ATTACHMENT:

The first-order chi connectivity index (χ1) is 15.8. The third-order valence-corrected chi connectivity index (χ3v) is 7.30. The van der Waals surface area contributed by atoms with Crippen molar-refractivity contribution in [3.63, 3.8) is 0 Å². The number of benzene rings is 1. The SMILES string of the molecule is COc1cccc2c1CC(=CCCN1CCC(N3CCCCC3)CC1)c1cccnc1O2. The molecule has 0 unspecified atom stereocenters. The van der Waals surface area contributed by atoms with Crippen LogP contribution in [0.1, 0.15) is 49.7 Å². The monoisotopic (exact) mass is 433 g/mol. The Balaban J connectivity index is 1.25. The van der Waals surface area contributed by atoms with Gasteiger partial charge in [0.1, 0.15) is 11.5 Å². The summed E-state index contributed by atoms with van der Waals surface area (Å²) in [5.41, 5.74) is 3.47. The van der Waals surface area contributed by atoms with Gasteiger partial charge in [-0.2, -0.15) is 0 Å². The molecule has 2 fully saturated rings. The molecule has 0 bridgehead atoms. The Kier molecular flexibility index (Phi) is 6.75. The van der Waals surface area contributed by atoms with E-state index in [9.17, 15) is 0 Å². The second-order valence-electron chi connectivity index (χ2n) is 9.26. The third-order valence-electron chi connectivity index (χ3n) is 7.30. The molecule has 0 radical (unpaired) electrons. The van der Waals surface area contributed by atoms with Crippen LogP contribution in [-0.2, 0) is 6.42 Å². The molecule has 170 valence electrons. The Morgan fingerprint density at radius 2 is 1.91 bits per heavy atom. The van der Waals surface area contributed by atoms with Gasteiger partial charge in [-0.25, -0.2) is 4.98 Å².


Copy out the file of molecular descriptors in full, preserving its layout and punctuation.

The first-order chi connectivity index (χ1) is 15.8. The third-order valence-corrected chi connectivity index (χ3v) is 7.30. The van der Waals surface area contributed by atoms with Crippen molar-refractivity contribution in [3.63, 3.8) is 0 Å². The number of benzene rings is 1. The SMILES string of the molecule is COc1cccc2c1CC(=CCCN1CCC(N3CCCCC3)CC1)c1cccnc1O2. The molecule has 0 unspecified atom stereocenters. The van der Waals surface area contributed by atoms with Crippen LogP contribution in [0.1, 0.15) is 49.7 Å². The monoisotopic (exact) mass is 433 g/mol. The Balaban J connectivity index is 1.25. The van der Waals surface area contributed by atoms with Gasteiger partial charge in [0.1, 0.15) is 11.5 Å². The summed E-state index contributed by atoms with van der Waals surface area (Å²) in [5.41, 5.74) is 3.47. The van der Waals surface area contributed by atoms with Gasteiger partial charge in [-0.2, -0.15) is 0 Å². The molecule has 2 fully saturated rings. The molecule has 0 bridgehead atoms. The Kier molecular flexibility index (Phi) is 6.75. The van der Waals surface area contributed by atoms with E-state index in [9.17, 15) is 0 Å². The second-order valence-electron chi connectivity index (χ2n) is 9.26. The third-order valence-electron chi connectivity index (χ3n) is 7.30. The molecule has 0 radical (unpaired) electrons. The van der Waals surface area contributed by atoms with Crippen LogP contribution in [-0.2, 0) is 6.42 Å². The molecule has 170 valence electrons. The Morgan fingerprint density at radius 2 is 1.91 bits per heavy atom. The van der Waals surface area contributed by atoms with Gasteiger partial charge in [-0.25, -0.2) is 4.98 Å².